What Caregivers Know and You Can Know Too

Mama thrilled my heart twice today!

First when I arrived, I checked in on Mom and gave her a drink. As I was leaving to get lunch, Mama said, “Don’t fall down.” And it so warmed my heart. It sounded like such a motherly thing to say, and I feel short on mothering these days.

And then later, as I was feeding Mama lunch, she looked right into my eyes and said, “I like you.” And oh, I can’t tell you how that fed my soul! Even just to have her look right in my eyes is getting harder to come by these days. She most often stares off into space or at pictures on the wall. So to have her look right at me, right into my eyes, is a blessing. And to have her say, “I like you,” at the same time is a victory!

I thought at the time, I can’t wait to share this. Followed by the thought, Will anyone “get” it? Doesn’t it just sound trivial to most people? Or maybe even sad?

But as I contemplated it I quickly concluded that my fellow caregivers will totally understand what I’m saying. And I know they will rejoice with me. And the ones who have traveled this road before me will “get it”. Completely. No doubt. And they will remember their own victory moments. And they will send me a heart high-five!

Because caregivers know, as no others can, how precious and meaningful a simple sentence can be. They know the deep feelings that can come with a look or a touch. They know how priceless a word can be. They know what a trophy a smile can be.

10806422_10205574326864092_3920863732368411086_n (1)

Caregivers, nurses, hospice workers and aides are in the thick of the battle.They are pouring their hearts and souls and lives out to meet the needs of others. They aren’t sitting on the bench. They are in the game.

And it’s tough and it’s hard and it can be grueling. But I want to encourage any benchwarmers out there by saying this; you miss the bumps and the agonies and the pain when you sit on the sidelines. But you miss the depth of the joys too.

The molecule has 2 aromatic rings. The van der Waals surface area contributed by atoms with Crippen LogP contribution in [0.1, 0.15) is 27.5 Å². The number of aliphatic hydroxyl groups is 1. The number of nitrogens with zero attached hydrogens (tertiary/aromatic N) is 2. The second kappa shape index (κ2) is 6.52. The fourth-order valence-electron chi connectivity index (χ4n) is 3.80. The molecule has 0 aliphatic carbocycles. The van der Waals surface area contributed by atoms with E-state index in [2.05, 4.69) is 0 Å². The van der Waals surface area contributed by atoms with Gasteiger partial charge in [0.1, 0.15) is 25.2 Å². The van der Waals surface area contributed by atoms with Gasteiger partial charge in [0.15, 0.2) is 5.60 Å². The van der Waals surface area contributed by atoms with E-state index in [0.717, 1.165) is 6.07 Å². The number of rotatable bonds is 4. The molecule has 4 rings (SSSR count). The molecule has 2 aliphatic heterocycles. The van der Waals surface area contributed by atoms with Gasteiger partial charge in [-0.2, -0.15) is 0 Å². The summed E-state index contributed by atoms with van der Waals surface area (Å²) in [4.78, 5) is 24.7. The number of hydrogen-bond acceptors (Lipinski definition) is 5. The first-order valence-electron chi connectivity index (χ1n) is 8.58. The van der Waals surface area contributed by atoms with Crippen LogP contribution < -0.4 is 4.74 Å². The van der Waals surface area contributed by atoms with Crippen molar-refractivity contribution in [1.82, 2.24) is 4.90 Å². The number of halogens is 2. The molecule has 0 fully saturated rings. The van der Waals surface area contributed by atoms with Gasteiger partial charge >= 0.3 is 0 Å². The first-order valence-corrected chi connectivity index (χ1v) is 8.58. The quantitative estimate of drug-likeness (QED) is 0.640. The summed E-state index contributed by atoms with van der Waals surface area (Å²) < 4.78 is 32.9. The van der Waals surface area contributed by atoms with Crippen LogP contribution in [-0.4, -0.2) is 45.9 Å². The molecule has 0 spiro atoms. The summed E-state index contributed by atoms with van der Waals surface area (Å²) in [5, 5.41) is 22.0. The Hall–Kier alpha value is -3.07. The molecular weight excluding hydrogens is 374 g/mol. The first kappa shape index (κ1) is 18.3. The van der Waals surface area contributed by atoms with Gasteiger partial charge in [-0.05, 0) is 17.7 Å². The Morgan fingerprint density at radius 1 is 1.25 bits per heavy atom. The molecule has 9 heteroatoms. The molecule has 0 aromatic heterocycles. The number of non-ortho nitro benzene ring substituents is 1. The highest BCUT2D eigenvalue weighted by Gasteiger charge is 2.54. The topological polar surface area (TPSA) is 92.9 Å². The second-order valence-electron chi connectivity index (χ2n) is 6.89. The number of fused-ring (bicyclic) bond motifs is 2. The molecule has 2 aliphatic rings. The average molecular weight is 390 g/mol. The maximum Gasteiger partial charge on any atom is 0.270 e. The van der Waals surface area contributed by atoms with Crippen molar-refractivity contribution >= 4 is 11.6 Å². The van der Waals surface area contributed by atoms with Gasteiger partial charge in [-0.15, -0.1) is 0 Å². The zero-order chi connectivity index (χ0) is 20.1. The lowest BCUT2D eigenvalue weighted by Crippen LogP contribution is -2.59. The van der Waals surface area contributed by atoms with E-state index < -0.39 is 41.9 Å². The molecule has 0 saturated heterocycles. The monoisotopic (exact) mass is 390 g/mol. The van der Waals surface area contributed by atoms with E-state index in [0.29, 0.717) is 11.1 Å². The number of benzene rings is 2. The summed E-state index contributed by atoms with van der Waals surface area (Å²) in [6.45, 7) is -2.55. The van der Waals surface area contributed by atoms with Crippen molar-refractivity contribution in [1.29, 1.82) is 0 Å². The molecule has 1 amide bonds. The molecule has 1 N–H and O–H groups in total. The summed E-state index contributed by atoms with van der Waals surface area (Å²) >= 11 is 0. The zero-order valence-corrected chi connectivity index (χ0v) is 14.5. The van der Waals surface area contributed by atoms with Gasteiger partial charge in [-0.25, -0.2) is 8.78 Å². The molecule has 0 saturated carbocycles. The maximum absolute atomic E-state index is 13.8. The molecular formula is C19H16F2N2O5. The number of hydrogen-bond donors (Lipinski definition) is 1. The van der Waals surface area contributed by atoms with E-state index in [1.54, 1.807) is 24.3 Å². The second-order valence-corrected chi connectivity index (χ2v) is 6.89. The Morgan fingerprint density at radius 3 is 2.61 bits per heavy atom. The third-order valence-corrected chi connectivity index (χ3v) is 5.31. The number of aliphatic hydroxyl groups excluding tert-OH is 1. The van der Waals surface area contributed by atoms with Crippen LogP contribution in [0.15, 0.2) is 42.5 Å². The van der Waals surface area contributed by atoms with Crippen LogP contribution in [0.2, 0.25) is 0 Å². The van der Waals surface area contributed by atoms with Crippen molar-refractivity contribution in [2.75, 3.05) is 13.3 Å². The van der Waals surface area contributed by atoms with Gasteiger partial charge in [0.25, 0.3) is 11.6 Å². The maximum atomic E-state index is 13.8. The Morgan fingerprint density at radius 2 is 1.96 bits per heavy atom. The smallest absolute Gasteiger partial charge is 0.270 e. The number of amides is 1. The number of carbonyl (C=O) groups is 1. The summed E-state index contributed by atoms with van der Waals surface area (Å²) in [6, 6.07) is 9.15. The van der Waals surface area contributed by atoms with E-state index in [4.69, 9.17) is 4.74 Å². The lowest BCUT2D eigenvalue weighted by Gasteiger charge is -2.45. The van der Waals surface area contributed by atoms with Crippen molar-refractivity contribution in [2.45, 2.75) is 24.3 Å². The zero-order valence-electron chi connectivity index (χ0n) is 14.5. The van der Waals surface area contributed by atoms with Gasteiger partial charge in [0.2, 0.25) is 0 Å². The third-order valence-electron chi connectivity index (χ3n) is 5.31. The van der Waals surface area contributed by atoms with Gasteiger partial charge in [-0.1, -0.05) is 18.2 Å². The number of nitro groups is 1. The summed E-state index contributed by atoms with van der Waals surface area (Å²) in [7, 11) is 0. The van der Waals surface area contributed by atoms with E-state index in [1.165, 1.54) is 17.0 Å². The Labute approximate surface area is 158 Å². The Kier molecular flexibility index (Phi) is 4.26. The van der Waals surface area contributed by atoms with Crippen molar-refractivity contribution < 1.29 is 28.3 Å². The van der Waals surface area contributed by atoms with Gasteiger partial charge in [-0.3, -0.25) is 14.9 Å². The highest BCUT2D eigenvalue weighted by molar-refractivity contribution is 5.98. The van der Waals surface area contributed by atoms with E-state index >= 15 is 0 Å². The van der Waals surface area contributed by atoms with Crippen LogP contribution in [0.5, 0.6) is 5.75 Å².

Don’t tell yourself it’s too hard and that you can’t do it. Don’t stay away from your loved one who has dementia, or any illness for that matter, because it’s too hard for you to bear. Don’t say, “I don’t want to see them that way. I want to remember them the way they were.”

Press through that. Take a deep breath. Pray. Trust God to give you the grace and strength to handle it and plunge in. Make that call. Make that visit before it’s too late. And if the visit is horrible and you leave crying, don’t quit. Go back again in a few days, or a week. Keep trying!

Bring a flower. Bring a cookie. Bring a card or a song or a dog. Just bring yourself and show up and be there. Maybe you’re loved one doesn’t know you at all. I know it’s hard. But the important thing is that you know them. So show that you do. And make some memories for yourself. Before it’s too late.

Do it now. Pour out some love today. Someday you won’t have the chance anymore and you’ll regret it.

Brush her hair. Hold his hand. Sing a song. If he is still mobile take him for a drive or walk. Look at pictures together. Talk about whatever they’re still able to talk about if they can still talk. Share your own life with them if they can’t.

Bring a meal. Mow a lawn. Fix a drip. Wash some clothes. If you’re bedridden or housebound, be a prayer warrior. You can change lives that way! You know what you’re able to do. Look for a need you can fill, and do it.

Press through the fear and the sorrow. Press through! You can do it! With God’s help you can certainly do it!

Be open to the pain and hurt of being there through the hard stuff. Yes, it will be painful. Yes, it will wrench your heart. But you will never know the elation of the victory moments, if you don’t go through the pain. The wins are never as sweet for the benchwarmers. The spectators can’t feel the same elation as the players. The onlookers at the marathon don’t win the medals.

There is someone in your life now who could use a visit. There is someone you could show love to. Press through and do it. You won’t regret giving love. You may deeply regret missing your chance.

Be strong and brave and do it. Maybe this is the day your dear one will look in your eyes and say, “I like you.” Or even “I love you.” Maybe this is the day they will know your name. What if it’s the last day they do? Please don’t miss it.

And as Mama said today, “Don’t fall down.” This is your opportunity. Don’t fall. Don’t fail. Stand up and be part of the team.